Nevada, Delaware sign poker pact
March 1, 2014
WILMINGTON, Del. — The governors of Delaware and Nevada signed a first-of-its-kind Internet gambling agreement Tuesday that establishes a legal framework allowing residents of the two states to play online poker against one another.
"I consider this a landmark intersection in the road of gaming history," Nevada Gov. Brian Sandoval said before signing the agreement.
Sandoval and Delaware Gov. Jack Markell said the agreement could make online gambling more attractive for players while boosting gambling revenues for the states.
"It's truly imperative for us to be able to partner together," Sandoval said.
Markell said the agreement is a "natural next step" to ensure that Delaware's gambling industry, which is struggling because of competition in neighboring states, remains "at the cutting edge." Delaware's three state-licensed casinos have steadily lost business in recent years to casinos in neighboring states despite the addition of table games, sports betting and online gambling.
"We should do everything we can to make our gaming industry as competitive as it can possibly be," Markell said.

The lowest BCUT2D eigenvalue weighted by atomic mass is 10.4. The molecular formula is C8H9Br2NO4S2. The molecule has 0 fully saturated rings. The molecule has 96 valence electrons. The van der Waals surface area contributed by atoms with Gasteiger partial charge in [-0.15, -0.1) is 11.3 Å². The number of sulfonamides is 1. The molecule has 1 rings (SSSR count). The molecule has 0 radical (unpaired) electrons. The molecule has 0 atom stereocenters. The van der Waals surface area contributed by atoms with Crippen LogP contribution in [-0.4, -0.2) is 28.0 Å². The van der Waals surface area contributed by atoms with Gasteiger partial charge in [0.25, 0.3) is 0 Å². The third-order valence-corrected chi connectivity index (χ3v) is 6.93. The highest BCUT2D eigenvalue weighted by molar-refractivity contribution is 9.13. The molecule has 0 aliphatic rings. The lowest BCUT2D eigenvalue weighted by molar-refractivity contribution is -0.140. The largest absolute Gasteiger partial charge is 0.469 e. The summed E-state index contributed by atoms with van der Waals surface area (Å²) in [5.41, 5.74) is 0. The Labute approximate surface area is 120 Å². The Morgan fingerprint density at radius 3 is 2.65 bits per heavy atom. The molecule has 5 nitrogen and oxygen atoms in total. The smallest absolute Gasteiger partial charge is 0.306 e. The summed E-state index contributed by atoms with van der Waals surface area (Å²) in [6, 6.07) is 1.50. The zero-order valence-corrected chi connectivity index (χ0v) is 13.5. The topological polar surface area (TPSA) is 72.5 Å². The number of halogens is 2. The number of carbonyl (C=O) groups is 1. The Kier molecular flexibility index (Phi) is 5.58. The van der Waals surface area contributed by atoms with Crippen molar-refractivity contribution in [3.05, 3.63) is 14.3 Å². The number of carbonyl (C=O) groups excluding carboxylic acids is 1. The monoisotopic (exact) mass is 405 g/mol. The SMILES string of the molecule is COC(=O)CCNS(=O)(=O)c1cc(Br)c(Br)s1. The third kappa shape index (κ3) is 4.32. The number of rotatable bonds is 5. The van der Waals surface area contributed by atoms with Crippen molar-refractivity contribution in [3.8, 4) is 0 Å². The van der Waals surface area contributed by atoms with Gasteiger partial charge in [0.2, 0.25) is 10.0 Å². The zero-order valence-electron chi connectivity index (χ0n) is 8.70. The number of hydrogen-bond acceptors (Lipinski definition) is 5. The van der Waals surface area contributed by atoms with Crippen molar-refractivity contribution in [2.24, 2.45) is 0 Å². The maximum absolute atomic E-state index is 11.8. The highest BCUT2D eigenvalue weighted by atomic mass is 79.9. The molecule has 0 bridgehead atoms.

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While initially limited to online poker, the agreement offers the possibility of additional games and additional states as members of a multistate Internet gaming association.
"We know that more games and more states means more revenue," said Markell, a Democrat.
Delaware, Nevada and New Jersey are the only states to have legalized online gambling, but at least 10 other states are considering doing so.
Sandoval, a Republican, said New Jersey officials have expressed some interest in the multistate agreement but are waiting to see how it works out for Delaware and Nevada.
Officials gave no estimate for how much additional revenue the agreement might generate, or a date for when a technology platform allowing Delaware and Nevada players to play against one another will be in place.
"I think there's certainly potential that it can be done by the end of the year," said Delaware finance secretary Tom Cook.
Under the agreement, Nevada and Delaware players within their respective state boundaries would be allowed to compete against one another, subject to the gambling regulations of each state. Each state currently has three licensees through which players can access online poker, and each state would get a share of the money wagered by its players. The agreement includes a set of minimum regulatory standards that states would have to meet to participate.
The agreement will be overseen by an association formed as a Delaware limited-liability company, with a governing board of one representative from each state. As initial members, Nevada and Delaware both would have to consent to any amendments to the agreement or allowing a third state to join. Thereafter, such changes would require a two-thirds vote of member states.
"This agreement strikes the necessary balance between reasonable regulation and state sovereignty," Sandoval said. "… We hope it will serve as a model for multistate collaboration."